Background Info: In 2014, Title X provided contraceptive drugs, devices, and counseling for nearly 4 million women who rely on the public safety net for their family planning needs. The same year, the program prevented nearly 1 million unintended pregnancies and more than 300,000 abortions. Earlier this year, in a move that could weaken the network of family planning clinics that use Title X funds, Trump signed legislation encouraging states to divert Title X funding away from Planned Parenthood.
- Charmaine Yoest, the former president of Americans United for Life, was named assistant secretary of Health and Human Services in charge of public affairs late last week. (The post used to require Senate confirmation, but no longer does.) Yoest is a longtime foe of abortion rights who dismisses the notionthat contraception has a role to play in reducing abortions as a “red herring”.
- Both Manning and Yoest oppose the use of IUDs, the form of birth control that is most effective at preventing pregnancy, according to the C.D.C. They think IUDs effectively cause abortions, even though that, too, runs contrary to the medical consensus.
- You can read more about these frightening appointments here: https://www.nytimes.com/2017/05/02/opinion/abortion-charmaine-yoest-teresa-manning.html
- ACTION: we did not discuss, but I think we should be contacting our representatives about these appointments. While it may be too late to stop them, we need to let them know where we stand on this. Pam will prepare an Action Alert accordingly.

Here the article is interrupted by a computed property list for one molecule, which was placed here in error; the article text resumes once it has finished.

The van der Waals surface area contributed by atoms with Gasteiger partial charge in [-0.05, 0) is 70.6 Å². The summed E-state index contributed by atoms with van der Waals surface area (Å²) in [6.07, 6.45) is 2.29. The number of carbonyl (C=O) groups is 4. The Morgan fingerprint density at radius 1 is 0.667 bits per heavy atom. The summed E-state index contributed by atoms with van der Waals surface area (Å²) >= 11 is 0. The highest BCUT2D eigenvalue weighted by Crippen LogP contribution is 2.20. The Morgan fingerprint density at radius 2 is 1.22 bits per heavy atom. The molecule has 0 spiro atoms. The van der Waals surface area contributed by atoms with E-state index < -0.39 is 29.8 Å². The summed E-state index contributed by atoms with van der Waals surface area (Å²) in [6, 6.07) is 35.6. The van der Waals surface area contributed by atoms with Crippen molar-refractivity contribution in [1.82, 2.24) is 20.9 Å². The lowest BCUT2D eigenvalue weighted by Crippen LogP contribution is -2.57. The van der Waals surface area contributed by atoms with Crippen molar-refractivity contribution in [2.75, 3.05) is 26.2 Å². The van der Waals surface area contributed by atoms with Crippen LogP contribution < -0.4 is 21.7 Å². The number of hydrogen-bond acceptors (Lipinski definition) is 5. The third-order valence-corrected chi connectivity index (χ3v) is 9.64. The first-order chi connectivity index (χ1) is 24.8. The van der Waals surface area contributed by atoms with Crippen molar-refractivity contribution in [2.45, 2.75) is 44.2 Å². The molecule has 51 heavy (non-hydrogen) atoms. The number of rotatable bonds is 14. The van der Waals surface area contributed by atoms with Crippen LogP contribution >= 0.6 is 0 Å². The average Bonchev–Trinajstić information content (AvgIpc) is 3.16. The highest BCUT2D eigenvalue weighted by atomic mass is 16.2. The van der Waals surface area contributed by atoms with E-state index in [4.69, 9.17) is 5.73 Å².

Coordinating attendance at events:
- We specifically discussed attending hearings in Columbia in the future (like the two hearings in the last two weeks on S217 – the SC Personhood Bill). There was unanimous interest.
Action Alerts and Event Notices:
- SIAN has created templates for notifying committee members and the wider SIAN group of Actions and Events that are identified by the committees.
- Any committee member can submit either actions or event notices through their committee chair (Pam), who will coordinate distribution through the SIAN website and email alerts.
- Alerts should include talking points or background on the issues to assist SIAN members in contacting legislators.
Networking and generating more interest in our focus area:
- We discussed reaching out to College of Charleston Women’s Studies program to network. Shirley agreed to take this on with the help of Mike, who has contacts at C of C. Mike has sent contact info to us.
Resources and Education:
- ACTION: Everyone agreed to be on the lookout for additional resources and useful statistics to support our stand on issues. For the time being, please send to Pam. I will continue to update the resource list. Next meeting we can discuss how we compile and use statistics and other facts.
Next Meeting: June 8 at 4 p.m.
SIAN Contact: Pam Madaio
SIAN email: firstname.lastname@example.org